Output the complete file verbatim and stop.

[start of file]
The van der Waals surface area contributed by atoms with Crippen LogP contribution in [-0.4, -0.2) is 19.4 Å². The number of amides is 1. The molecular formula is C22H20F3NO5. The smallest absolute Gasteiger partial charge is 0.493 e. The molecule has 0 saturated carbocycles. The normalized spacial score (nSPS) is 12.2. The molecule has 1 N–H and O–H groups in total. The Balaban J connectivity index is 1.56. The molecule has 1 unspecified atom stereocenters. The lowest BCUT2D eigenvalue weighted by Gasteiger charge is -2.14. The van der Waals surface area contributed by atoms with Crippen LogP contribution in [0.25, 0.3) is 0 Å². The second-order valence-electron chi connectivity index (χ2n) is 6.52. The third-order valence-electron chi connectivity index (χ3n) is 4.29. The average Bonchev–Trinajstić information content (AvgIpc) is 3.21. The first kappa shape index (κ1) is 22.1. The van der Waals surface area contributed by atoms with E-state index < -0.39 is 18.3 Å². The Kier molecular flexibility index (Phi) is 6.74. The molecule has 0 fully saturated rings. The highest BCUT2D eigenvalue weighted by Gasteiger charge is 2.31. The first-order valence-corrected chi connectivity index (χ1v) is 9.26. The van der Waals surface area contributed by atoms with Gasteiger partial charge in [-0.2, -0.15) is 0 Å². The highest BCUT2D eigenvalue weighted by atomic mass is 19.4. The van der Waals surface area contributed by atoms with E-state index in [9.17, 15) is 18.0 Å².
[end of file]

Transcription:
The van der Waals surface area contributed by atoms with Crippen LogP contribution in [-0.4, -0.2) is 19.4 Å². The number of amides is 1. The molecular formula is C22H20F3NO5. The smallest absolute Gasteiger partial charge is 0.493 e. The molecule has 0 saturated carbocycles. The normalized spacial score (nSPS) is 12.2. The molecule has 1 N–H and O–H groups in total. The Balaban J connectivity index is 1.56. The molecule has 1 unspecified atom stereocenters. The lowest BCUT2D eigenvalue weighted by Gasteiger charge is -2.14. The van der Waals surface area contributed by atoms with Crippen LogP contribution in [0.25, 0.3) is 0 Å². The second-order valence-electron chi connectivity index (χ2n) is 6.52. The third-order valence-electron chi connectivity index (χ3n) is 4.29. The average Bonchev–Trinajstić information content (AvgIpc) is 3.21. The first kappa shape index (κ1) is 22.1. The van der Waals surface area contributed by atoms with E-state index < -0.39 is 18.3 Å². The Kier molecular flexibility index (Phi) is 6.74. The molecule has 0 fully saturated rings. The highest BCUT2D eigenvalue weighted by Gasteiger charge is 2.31. The first-order valence-corrected chi connectivity index (χ1v) is 9.26. The van der Waals surface area contributed by atoms with Gasteiger partial charge in [-0.2, -0.15) is 0 Å². The highest BCUT2D eigenvalue weighted by atomic mass is 19.4. The van der Waals surface area contributed by atoms with E-state index in [9.17, 15) is 18.0 Å².